BCP: It does feel like there’s a distinctly Floridian vibe here too, from the overall aesthetic to the dialogue. Is that something you feel is integral to the series as a whole?

JORDIE: Oh definitely. I grew up in Florida and I moved every other year, changing schools, friends, neighborhoods and homes. It wasn’t the best situation, feeling like I was starting over as an outcast all the time but I met many different people and saw many different towns. They all look the same but they were all different in their own way. Florida is an interesting, strange place.

Preview art courtesy of

BCP: The first issue is one hell of a tense, horrific ride, but doesn’t really dig into the real meat of the story to come. I’m always curious about how writers tackle first issues, trying to keep the reader intrigued without giving the whole story away right from the start. How did you approach that challenge for Redlands?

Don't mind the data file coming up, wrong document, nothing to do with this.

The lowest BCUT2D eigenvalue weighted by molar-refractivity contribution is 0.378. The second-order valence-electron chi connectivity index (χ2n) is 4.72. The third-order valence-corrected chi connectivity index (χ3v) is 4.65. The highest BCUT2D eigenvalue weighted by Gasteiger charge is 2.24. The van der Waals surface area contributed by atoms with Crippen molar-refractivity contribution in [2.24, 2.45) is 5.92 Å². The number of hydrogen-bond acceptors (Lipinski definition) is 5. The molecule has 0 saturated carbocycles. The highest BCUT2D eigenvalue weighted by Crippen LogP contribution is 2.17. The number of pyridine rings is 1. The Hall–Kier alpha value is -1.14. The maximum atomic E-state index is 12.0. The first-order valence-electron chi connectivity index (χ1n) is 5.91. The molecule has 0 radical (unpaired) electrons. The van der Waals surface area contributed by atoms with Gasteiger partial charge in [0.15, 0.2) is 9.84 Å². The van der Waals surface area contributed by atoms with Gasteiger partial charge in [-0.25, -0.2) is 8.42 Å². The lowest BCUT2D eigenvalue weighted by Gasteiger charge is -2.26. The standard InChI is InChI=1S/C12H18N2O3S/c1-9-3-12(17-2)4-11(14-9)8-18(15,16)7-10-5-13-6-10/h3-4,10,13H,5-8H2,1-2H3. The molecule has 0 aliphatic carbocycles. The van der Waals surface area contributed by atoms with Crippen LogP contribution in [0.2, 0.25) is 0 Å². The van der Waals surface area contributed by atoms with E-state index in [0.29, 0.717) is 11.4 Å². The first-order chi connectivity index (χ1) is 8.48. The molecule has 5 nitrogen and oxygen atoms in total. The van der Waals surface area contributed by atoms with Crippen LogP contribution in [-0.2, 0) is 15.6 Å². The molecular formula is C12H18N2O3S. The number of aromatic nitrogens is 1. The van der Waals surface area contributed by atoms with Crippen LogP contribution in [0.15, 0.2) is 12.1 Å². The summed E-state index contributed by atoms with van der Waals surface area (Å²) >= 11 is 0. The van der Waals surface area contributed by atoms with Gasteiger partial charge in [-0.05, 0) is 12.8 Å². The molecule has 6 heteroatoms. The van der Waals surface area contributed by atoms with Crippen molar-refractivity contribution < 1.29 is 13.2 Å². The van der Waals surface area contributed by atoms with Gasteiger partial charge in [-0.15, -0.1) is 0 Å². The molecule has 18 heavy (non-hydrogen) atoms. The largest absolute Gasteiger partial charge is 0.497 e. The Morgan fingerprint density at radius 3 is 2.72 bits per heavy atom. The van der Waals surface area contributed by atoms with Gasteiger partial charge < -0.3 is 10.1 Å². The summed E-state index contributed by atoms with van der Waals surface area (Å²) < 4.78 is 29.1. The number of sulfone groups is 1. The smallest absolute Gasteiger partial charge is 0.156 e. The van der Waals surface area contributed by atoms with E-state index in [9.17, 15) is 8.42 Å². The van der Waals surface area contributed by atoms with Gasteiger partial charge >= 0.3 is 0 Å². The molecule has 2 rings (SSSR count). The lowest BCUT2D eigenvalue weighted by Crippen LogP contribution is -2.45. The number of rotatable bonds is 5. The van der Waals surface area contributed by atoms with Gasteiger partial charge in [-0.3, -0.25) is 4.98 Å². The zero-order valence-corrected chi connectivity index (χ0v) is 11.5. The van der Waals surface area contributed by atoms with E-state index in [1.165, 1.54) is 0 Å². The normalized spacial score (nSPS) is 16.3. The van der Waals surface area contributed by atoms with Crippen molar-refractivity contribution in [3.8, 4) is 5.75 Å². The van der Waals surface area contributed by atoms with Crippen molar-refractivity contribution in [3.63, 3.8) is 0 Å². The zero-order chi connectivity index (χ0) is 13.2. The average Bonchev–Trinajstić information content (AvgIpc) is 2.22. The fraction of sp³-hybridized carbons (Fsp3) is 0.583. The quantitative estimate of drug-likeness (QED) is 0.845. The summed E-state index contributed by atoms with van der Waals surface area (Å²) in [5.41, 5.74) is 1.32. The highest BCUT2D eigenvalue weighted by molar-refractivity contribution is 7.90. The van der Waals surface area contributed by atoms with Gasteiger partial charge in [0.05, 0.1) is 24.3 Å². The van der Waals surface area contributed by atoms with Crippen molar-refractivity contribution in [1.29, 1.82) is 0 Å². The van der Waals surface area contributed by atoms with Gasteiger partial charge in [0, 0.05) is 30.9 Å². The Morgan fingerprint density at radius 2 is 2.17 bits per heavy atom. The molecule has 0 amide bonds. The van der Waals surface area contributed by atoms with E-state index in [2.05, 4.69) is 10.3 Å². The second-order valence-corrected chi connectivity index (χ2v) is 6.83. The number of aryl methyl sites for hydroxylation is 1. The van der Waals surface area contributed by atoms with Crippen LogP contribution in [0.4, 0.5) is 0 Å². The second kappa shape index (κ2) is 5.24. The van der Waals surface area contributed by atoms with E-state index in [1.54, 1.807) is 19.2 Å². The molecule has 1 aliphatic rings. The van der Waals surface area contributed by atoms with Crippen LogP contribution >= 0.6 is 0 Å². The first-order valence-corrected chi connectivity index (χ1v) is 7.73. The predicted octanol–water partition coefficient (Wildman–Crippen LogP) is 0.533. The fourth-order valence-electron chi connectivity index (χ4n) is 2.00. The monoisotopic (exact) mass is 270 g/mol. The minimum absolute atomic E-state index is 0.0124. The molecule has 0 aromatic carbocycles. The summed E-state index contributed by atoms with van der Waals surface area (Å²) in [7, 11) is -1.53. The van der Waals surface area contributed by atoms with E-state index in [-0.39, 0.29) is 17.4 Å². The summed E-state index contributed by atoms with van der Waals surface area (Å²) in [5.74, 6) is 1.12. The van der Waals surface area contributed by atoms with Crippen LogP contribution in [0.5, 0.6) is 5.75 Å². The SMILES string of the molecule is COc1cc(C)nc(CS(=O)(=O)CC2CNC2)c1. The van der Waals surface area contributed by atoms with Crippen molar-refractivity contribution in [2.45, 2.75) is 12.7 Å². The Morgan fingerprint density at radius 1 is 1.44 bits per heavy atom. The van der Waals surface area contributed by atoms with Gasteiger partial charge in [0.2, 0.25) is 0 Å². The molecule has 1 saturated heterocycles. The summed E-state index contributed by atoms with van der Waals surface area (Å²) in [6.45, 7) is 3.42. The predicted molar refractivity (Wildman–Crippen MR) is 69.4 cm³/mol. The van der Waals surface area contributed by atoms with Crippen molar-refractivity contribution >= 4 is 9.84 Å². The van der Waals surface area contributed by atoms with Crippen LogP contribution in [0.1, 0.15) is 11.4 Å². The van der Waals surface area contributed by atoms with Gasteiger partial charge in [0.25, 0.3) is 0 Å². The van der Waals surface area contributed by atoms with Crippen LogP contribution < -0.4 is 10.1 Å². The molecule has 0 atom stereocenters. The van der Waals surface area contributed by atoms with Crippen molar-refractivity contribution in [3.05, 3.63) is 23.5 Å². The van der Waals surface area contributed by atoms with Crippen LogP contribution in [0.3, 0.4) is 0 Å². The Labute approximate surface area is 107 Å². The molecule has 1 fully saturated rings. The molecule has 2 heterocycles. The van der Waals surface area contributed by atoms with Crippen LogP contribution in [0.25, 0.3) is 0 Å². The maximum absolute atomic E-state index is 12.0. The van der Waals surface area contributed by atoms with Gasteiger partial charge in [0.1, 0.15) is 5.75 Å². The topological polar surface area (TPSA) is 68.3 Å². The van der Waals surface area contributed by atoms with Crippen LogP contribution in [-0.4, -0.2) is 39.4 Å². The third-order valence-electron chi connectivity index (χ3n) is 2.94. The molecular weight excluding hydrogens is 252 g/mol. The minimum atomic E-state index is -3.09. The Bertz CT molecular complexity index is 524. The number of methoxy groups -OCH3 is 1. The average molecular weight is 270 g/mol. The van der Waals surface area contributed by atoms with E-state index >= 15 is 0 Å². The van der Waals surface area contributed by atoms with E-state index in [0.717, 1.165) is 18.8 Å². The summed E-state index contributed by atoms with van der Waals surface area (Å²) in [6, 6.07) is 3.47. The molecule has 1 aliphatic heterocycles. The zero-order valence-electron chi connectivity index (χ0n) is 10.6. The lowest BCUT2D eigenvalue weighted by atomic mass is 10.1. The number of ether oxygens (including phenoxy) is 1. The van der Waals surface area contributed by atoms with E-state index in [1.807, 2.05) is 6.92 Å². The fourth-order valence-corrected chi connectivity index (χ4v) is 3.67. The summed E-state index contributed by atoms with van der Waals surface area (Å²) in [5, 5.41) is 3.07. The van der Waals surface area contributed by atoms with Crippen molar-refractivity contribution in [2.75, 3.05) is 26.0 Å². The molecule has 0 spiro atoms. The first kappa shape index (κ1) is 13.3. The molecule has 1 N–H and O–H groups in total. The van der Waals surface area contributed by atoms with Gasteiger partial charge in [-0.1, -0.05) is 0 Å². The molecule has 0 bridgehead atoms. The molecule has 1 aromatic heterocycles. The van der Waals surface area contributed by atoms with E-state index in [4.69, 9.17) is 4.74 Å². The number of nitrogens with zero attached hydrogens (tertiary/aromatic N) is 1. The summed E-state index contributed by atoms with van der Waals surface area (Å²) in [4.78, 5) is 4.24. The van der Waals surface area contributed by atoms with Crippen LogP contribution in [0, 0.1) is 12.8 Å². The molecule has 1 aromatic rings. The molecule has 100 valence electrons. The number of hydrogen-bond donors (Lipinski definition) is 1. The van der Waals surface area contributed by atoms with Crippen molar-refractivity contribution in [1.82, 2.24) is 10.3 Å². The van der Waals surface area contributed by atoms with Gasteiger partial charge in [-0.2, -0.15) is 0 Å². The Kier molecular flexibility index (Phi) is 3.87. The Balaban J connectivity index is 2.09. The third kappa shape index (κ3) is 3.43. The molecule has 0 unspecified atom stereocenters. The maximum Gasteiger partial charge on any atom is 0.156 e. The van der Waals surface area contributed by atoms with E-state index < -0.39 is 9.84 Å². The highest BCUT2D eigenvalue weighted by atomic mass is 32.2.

JORDIE: I actually had a different idea for the first issue and now that has become issue two. Originally, I wanted to start our readers off in the present but realized that didn’t really show you what the witches were really capable of right away. I went back to writing something different, something that would homage one of my favorite John Carpenter films, Assault on Precinct 13. The loss of control and the end of a power struggle. We quickly address that women in our story are forces of nature. I think Vanesa too, pulled in her beautiful, iconic imagery, really pushing the reader into an immersive place.